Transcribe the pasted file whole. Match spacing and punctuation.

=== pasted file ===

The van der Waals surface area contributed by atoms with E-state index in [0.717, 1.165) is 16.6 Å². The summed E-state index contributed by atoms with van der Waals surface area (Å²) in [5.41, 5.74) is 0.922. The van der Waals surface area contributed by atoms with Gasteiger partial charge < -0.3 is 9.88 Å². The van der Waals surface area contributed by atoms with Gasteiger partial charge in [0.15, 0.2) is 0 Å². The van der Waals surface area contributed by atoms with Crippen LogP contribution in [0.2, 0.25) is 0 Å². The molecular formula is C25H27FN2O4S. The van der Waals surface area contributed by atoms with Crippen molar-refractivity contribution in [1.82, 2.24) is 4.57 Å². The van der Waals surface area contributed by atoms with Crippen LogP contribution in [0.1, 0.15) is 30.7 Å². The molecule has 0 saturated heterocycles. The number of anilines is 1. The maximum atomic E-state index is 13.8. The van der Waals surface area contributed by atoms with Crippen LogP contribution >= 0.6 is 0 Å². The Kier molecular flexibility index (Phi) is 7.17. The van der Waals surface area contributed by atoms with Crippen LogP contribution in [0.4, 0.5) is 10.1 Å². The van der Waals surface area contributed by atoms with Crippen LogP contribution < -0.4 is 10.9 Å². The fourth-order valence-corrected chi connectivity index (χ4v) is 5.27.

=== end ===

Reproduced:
The van der Waals surface area contributed by atoms with E-state index in [0.717, 1.165) is 16.6 Å². The summed E-state index contributed by atoms with van der Waals surface area (Å²) in [5.41, 5.74) is 0.922. The van der Waals surface area contributed by atoms with Gasteiger partial charge < -0.3 is 9.88 Å². The van der Waals surface area contributed by atoms with Gasteiger partial charge in [0.15, 0.2) is 0 Å². The van der Waals surface area contributed by atoms with Crippen LogP contribution in [0.2, 0.25) is 0 Å². The molecular formula is C25H27FN2O4S. The van der Waals surface area contributed by atoms with Crippen molar-refractivity contribution in [1.82, 2.24) is 4.57 Å². The van der Waals surface area contributed by atoms with Crippen LogP contribution in [0.1, 0.15) is 30.7 Å². The molecule has 0 saturated heterocycles. The number of anilines is 1. The maximum atomic E-state index is 13.8. The van der Waals surface area contributed by atoms with Crippen LogP contribution >= 0.6 is 0 Å². The Kier molecular flexibility index (Phi) is 7.17. The van der Waals surface area contributed by atoms with Crippen LogP contribution in [0.4, 0.5) is 10.1 Å². The van der Waals surface area contributed by atoms with Crippen LogP contribution < -0.4 is 10.9 Å². The fourth-order valence-corrected chi connectivity index (χ4v) is 5.27.